Friday, August 26, 2005

Physicians Should Treat All Cardiovascular Risk, Not Just Metabolic Syndrome

Aug. 25, 2005 — A joint statement from the Professional Practice Committee of the American Diabetes Association (ADA) and the European Association for the Study of Diabetes (EASD), published in the September issue of Diabetes Care, advises physicians not to diagnose or treat the metabolic syndrome. Rather, the statement suggests that they should treat all cardiovascular (CV) risk.

"The term 'metabolic syndrome' refers to a clustering of specific cardiovascular disease (CVD) risk factors whose underlying pathophysiology is thought to be related to insulin resistance," write Richard Kahn, PhD, from the ADA in Alexandria, Virginia, and colleagues. "While there is no question that certain CVD risk factors are prone to cluster, we found that the metabolic syndrome has been imprecisely defined, there is a lack of certainty regarding its pathogenesis, and there is considerable doubt regarding its value as a CVD risk marker."

In recent decades, investigators identified clustering of certain CVD risk factors including obesity, type 2 diabetes, hyperlipidemia, and hypertension. Hyperinsulinemia was also linked to hyperlipidemia, obesity, and hypertension; and a cluster of CVD risk factors seemed to underlie type 2 diabetes. In association with insulin resistance, risk factor clustering led to the description of a unique pathophysiologic condition termed the "metabolic" or "insulin resistance" syndrome.

On Jan. 28, 2005, the authors performed a Medline search using the keywords "syndrome X" or "insulin resistance syndrome" or "metabolic syndrome," identifying 4,646 citations, including 3,948 studies performed on human subjects. Definitions for "metabolic syndrome" have been proposed by the World Health Organization (WHO) and the Third Report of the National Cholesterol Education Program's Adult Treatment Panel (ATP III), as well as by other organizations.

This review critically examined the evidence underlying the definition of the metabolic syndrome, as well as its pathogenesis, association with CVD, and impact of treatment. The primary focus was on articles addressing the metabolic syndrome as defined by ATP III, with a view toward answering three main questions: (1) How clear is the existing definition of the metabolic syndrome for diagnostic purposes?; (2) Does the treatment of metabolic syndrome differ from treatment of its individual components?; and (3) What additional research is needed to improve current knowledge of this syndrome?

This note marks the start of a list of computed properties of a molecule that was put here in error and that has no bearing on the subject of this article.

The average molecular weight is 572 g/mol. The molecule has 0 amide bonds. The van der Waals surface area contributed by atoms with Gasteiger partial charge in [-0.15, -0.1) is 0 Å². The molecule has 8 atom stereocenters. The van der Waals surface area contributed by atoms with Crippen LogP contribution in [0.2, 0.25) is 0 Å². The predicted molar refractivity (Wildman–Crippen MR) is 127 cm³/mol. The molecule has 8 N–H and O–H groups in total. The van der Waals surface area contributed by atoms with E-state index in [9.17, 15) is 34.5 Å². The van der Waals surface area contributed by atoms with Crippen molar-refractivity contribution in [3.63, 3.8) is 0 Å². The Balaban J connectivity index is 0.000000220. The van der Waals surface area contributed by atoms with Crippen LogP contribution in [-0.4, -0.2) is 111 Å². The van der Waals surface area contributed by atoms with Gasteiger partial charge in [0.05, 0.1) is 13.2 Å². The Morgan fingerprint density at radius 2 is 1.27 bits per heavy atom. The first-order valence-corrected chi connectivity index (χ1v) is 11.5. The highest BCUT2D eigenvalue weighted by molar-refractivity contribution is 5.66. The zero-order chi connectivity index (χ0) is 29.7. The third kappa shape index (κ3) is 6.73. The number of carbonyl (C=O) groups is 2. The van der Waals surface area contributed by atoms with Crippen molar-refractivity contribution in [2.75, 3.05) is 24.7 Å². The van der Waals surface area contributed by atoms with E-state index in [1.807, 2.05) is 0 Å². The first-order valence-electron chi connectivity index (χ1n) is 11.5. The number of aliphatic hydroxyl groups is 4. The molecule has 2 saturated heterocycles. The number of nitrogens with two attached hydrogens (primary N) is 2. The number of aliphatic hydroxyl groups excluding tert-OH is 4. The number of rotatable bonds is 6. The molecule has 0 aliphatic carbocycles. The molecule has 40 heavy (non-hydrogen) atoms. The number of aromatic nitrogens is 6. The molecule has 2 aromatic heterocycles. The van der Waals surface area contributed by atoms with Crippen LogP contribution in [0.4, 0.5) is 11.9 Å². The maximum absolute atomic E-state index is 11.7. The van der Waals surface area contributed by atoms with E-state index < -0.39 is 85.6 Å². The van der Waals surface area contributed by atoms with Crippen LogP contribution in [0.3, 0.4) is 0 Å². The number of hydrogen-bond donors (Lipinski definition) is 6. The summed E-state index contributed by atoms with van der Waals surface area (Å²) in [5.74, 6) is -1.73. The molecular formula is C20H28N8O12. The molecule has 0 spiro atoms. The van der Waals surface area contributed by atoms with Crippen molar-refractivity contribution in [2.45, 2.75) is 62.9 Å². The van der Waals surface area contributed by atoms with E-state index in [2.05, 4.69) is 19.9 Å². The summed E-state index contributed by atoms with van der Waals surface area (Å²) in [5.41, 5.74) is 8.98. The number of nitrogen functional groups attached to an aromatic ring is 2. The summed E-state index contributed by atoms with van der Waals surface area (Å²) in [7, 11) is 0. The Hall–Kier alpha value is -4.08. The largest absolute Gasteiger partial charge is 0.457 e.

"Until much needed research is completed, clinicians should evaluate and treat all CVD risk factors without regard to whether a patient meets the criteria for diagnosis of the 'metabolic syndrome,'" the authors write. "Our analysis indicates that too much critically important information is missing to warrant its designation as a 'syndrome.'"

Until additional studies address unanswered questions, the authors recommend that patients with diabetes or clinical CVD should be excluded from the case definition of metabolic syndrome; that adults with any major CVD risk factor should be evaluated for the presence of other CVD risk factors; that patients with CVD risk variables over normal limits should be counseled regarding lifestyle modification; that those with markers indicating overt disease (such as blood pressure higher than 140/90 mmHg or fasting plasma glucose level at 7.0 mmol/L or more) should be treated according to established guidelines; and that all CVD risk factors should be individually and aggressively treated.

"Providers should avoid labeling patients with the term 'metabolic syndrome,' as this might create the impression that the metabolic syndrome denotes a greater risk than its components, or that it is more serious than other CVD risk factors, or that the underlying pathophysiology is clear," the authors conclude. "Until randomized controlled trials have been completed, there is no appropriate pharmacological treatment for the metabolic syndrome, nor should it be assumed that pharmacological therapy to reduce insulin resistance will be beneficial to patients with the metabolic syndrome."

Diabetes Care. 2005;28:000-000